By Mark Dovich
Karabakh President Arayik Harutyunyan convened a special meeting of the region’s parliament on Tuesday after holding talks in Yerevan over the weekend with Armenian Prime Minister Nikol Pashinyan to discuss ongoing negotiation efforts with Azerbaijan.
Harutyunyan “presented the details of the meetings (in Yerevan) and the Artsakh authorities’ approaches to Artsakh’s future,” his office said in a short statement. “He highlighted the importance of coordinated work with Armenia both to overcome internal problems and to face external political challenges.”
Harutyunyan also reiterated his administration’s “goal of achieving international recognition of Artsakh’s independence through the realization of the people of Artsakh’s right to self-determination.”
Days earlier, Harutyunyan met with Pashinyan to discuss “the course of negotiations with Azerbaijan,” according to an Armenian government readout. Pashinyan stressed at those talks that “all information about the negotiations will be provided to our Artsakh partners.”
No other information was made publicly available.
Harutyunyan’s trip to Yerevan came on the heels of two consecutive evenings of protest in Stepanakert, with demonstrators demanding to talk to Harutyunyan about Pashinyan’s negotiations with Azerbaijani President Ilham Aliyev earlier this month in Prague. Harutyunyan did not meet with the protesters.
After lengthy talks in Prague, Pashinyan and Aliyev came to an apparent agreement to recognize the territorial integrity of the other’s country. The two leaders also agreed to allow the European Union to temporarily deploy a civilian monitoring mission to the Armenia side of the border.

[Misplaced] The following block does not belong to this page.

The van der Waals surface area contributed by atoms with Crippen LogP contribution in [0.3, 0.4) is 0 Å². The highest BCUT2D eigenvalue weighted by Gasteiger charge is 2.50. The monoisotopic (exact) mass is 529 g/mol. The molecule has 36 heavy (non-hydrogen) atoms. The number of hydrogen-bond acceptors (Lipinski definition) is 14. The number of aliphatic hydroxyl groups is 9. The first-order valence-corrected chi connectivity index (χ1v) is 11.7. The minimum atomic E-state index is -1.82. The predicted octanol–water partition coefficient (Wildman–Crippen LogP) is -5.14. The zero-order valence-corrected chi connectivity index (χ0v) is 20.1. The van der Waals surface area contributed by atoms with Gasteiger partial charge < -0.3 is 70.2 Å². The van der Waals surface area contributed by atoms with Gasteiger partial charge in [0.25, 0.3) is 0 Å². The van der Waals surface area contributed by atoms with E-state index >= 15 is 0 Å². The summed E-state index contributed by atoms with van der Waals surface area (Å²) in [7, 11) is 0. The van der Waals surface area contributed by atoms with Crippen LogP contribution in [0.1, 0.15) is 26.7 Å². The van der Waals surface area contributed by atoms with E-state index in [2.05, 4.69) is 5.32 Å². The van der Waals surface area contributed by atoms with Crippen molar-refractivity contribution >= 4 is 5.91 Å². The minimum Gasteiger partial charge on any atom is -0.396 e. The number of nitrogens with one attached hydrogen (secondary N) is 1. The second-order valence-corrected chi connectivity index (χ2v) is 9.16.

There was notably no mention of Karabakh in the joint readout of those talks.
Days earlier, Pashinyan suggested in a primetime interview on Armenian public television that “a peace treaty between Armenia and Azerbaijan may be separated from the Nagorno-Karabakh conflict,” adding, “On the issue of Nagorno-Karabakh, Nagorno-Karabakh should be the main negotiator.”
Those remarks set off widespread consternation in Stepanakert, prompting Karabakh’s Security Council to release a lengthy statement preemptively rejecting any peace treaty between Armenia and Azerbaijan that does not address the Karabakh conflict.
Aliyev himself has all but ruled out negotiating with Pashinyan on the Karabakh issue, telling reporters before the Prague talks that “Armenians living in Karabakh are our citizens, and we are not going to discuss their fate and future life with any country, including Armenia.
“This is our internal matter, and Armenians will enjoy the same rights as other citizens of Azerbaijan,” Aliyev continued, adding that Armenians in Karabakh who do not wish to accept Azerbaijani citizenship “can choose another place of residence for themselves.”
Meanwhile, speculation continues to swirl in Karabakh about the possible appointment of billionaire businessman Ruben Vardanyan as the region’s new state minister, a post similar to prime minister.
Harutyunyan offered Vardanyan the position earlier this month after pledging to make “important personnel and institutional changes,” but Vardanyan has still not publicly accepted or rejected the offer, saying he wants to hold public meetings with Karabakh residents before making a final decision.
“I am very grateful that the president (Harutyunyan) believes that my support and participation in the government will help change the situation. But at the same time, I am sure that this decision must be made by society as well,” Vardanyan told CivilNet over the weekend.
“For me, it is very important not only to be offered a position, but also to understand the situation and society’s readiness for the changes and challenges that we must tackle together,” he continued. “Either we will all join hands and try to save Artsakh — not just so that people can simply survive, but also so that they can live and be confident and feel secure — or we will have whatever comes our way.”